THE ROLE OF THE THYROID
Let’s get better acquainted with the thyroid and how it works; an endocrine gland that sits just above your Adam’s apple in your neck. If it gets enlarged, you can feel it and that’s what we refer to as a goiter; this can be caused by low-functioning thyroid tissue that gets larger in an attempt to keep up with the work load.
The thyroid gland is pretty much the gas pedal for your metabolism, producing Triiodothyronine (T3) and Thyroxine (T4) hormones that go to all of the cells in your body to regulate the metabolism speed of each cell. The functioning health of the thyroid can be assessed by looking at the levels of T3, T4 and TSH (Thyroid Stimulating Hormone which is produced by the pituitary gland and controls the speed of thyroid function).
Here are some of the issues that can occur with a low-functioning thyroid:
Hypothyroidism defines the state of an under-active thyroid gland. This is usually identified by a TSH level that is greater than 4.5 mg/dL, with symptoms including; fatigue, dry skin, hair loss, excessive sleepiness, swelling and weight gain.
Hyperthyroidism defines the state of an over-active thyroid gland. This is usually identified by a TSH level lower than 0.2 mg/dL, with symptoms including; fatigue, insomnia, heart palpitations, and feelings of anxiety or impending doom.
Thyroiditis is one of the common causes of an abnormal-functioning (either high or low) thyroid gland. This is usually due to an inflammatory autoimmune disease that for a period of time, stimulates a temporary overproduction of the thyroid hormone. The inflammation causes abnormal elevation in thyroid function and this may stimulate a period of hyperthyroidism.
However, after a few months the thyroid antibodies fade out, the thyroid often becomes under-functioning and hypothyroidism sets in. Testing the thyroid reveals elevated TSH levels and low levels of T3, T4 and so on.
Ok, that’s a lot of thyroid to take in, stay with me while we explore these particular hormones in relation to the ketogenic diet.
IS THE KETOGENIC DIET BAD FOR THYROID FUNCTION?
I’ll provide you with a little background of why some nay-sayers decry nutritional ketosis believing that this dietary approach suppresses thyroid function. A single study was carried out in which the T4 level dropped in the first few weeks after subjects entered ketosis. However, T4 fluctuates with a number of binding proteins, and using T4 as a screening test alone for assessment of thyroid function just doesn’t cut it, a drop in T4 alone doesn’t mean the diet is suppressing the thyroid.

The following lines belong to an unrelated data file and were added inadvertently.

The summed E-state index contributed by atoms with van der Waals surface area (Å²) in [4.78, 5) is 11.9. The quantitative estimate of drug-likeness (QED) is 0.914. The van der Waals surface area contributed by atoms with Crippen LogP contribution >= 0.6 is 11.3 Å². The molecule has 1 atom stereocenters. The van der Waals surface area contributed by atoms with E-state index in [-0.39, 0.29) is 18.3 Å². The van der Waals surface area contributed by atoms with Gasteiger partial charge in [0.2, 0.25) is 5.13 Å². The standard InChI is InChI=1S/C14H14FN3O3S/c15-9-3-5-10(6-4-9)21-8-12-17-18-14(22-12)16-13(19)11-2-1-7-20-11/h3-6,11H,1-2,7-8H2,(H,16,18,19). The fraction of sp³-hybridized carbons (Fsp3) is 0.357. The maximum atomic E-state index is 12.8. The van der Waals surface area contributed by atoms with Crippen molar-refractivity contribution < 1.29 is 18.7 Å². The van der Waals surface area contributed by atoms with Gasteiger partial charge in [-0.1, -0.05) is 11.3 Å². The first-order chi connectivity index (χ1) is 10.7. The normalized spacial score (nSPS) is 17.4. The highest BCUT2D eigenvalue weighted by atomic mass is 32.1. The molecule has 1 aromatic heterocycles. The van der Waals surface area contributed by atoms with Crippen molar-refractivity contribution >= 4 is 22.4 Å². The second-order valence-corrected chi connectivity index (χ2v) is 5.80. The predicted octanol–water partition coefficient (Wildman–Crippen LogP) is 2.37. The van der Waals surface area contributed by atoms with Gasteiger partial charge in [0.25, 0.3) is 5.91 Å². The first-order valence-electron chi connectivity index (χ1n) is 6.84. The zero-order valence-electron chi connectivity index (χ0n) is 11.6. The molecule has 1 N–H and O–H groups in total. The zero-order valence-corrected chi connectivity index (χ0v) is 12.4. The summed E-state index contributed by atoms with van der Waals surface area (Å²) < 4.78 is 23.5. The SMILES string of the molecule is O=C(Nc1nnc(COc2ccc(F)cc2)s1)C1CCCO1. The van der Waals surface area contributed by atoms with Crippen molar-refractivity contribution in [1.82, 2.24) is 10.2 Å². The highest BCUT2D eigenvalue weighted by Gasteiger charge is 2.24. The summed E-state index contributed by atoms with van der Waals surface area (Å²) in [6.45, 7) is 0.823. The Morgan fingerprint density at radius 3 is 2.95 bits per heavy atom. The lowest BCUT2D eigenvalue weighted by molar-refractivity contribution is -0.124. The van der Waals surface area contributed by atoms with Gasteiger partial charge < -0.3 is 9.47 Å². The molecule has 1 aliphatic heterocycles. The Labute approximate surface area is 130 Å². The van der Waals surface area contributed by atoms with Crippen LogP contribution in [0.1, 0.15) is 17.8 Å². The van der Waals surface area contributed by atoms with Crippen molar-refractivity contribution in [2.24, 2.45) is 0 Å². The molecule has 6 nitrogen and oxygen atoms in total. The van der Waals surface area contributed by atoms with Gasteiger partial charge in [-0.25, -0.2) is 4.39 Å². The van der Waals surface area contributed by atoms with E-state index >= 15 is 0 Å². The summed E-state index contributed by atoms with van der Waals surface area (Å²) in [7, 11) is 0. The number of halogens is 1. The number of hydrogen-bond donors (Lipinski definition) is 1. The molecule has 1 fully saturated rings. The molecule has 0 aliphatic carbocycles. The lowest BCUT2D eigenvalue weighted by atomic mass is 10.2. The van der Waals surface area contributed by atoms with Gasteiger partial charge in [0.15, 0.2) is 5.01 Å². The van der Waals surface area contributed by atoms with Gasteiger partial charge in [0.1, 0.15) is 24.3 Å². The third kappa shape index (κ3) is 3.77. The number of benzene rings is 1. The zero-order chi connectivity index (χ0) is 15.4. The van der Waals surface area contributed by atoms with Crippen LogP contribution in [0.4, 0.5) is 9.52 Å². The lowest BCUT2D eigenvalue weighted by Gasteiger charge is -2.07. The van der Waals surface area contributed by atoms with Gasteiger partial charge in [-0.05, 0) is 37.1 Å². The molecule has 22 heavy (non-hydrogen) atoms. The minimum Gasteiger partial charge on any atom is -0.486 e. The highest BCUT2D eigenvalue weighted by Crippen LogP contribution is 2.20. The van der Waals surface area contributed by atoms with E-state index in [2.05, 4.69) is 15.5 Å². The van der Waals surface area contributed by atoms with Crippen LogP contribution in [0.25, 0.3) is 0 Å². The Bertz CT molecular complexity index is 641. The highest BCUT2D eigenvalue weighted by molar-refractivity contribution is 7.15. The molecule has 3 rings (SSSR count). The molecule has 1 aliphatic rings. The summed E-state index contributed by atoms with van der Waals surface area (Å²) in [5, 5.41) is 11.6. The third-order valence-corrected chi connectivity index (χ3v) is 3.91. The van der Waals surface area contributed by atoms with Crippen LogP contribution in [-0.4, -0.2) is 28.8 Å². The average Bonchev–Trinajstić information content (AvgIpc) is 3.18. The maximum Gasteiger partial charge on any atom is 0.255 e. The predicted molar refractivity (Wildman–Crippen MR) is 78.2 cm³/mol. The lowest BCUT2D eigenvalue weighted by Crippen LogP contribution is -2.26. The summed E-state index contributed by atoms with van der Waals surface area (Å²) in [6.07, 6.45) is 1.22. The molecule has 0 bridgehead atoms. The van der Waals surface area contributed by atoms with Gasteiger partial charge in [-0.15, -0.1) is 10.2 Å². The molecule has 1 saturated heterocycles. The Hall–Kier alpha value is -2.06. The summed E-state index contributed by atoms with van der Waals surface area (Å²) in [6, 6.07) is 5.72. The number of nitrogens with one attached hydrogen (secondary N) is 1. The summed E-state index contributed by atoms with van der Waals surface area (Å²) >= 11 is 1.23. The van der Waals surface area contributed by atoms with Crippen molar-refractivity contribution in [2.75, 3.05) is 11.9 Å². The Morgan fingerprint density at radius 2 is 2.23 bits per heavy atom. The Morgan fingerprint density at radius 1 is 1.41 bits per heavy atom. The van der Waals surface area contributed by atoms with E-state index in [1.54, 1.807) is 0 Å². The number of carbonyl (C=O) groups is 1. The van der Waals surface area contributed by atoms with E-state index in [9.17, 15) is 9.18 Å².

In the case of nutritional ketogenic state, because of a change in the way the nucleus of the cell is handling fuel, Dr. Nally, an obesity medicine specialist and one of the leading voices in the keto community, states a number of reasons as to why a temporary lowering of T4 is commonly seen in his patients:
Excessive leptin production (which occurs in those with leptin resistance) signals increased T4 production. A ketogenic diet allows leptin signalling (and leptin resistance) to improve, and there will be a drop in needed T4.
T3 signals genetic differentiation (formation signalling) of white and brown fat. Increased conversion of T4 to T3 as the body shifts its regulation of white and brown fat causes a transient drop in T4. Again, this is normal change.
Differentiation between primary, secondary and central hypothyroidism can be completed only by looking at TSH and T4 values together. Without using both, pituitary mass or other pituitary damage could be missed.
Decreasing carb intake dramatically, moderating protein and increasing fats increases tissue sensitivity to T3, and due to this, serum T3 levels go down all the while the psychological response to T3 remains normal. In this scenario, both the thyroid and the liver have far less work to do in order to maintain a normal thyroid physiological response – which is what we want!
Dr. Stephen Phinney, a Professor of Medicine Emeritus at the University of California-Davis and one of the leading voices of the low-carb movement talks at length about the affects that a diet high in carbohydrates has on the body by forcing the thyroid or liver to greater levels of thyroid hormone production. Forcing the pancreas to produce more insulin by eating more carbs clearly doesn’t do any good for type 2 diabetics, and Dr. Phinney believes that the same logic applies here for thyroid function.
Dr. Nally goes on to talk about the affects obesity has on thyroid dysfunction whereby excessive leptin is produced by the fat cells as obesity worsens. As the fat cells “overfill”, they produce leptin. Some describe the fat cells as being in a “sick state” which leads to another level of hypothalamic-pituitary axis imbalance. The higher leptin stimulates the conversion of T4 to T3, leptin resistance can also have the effect of increasing TSH levels, which places people in subclinical states of hypothyroidism while making them feel activated by excess T3.
As a person follows a ketogenic lifestyle, insulin, leptin and thyroid function return to normal over a period of 3 to 6 months, T4 levels also normalise. Nutritional ketosis has a stabilising effect on the hypothalamic-pituitary-thyroid axis of Dr. Nally’s patients since 2005. Nutritional ketosis has dramatically helped to stabilise the 30 hormones involved with the diseases of civilisation: obesity, insulin resistance, thyroid dysfunctional states and diabetes.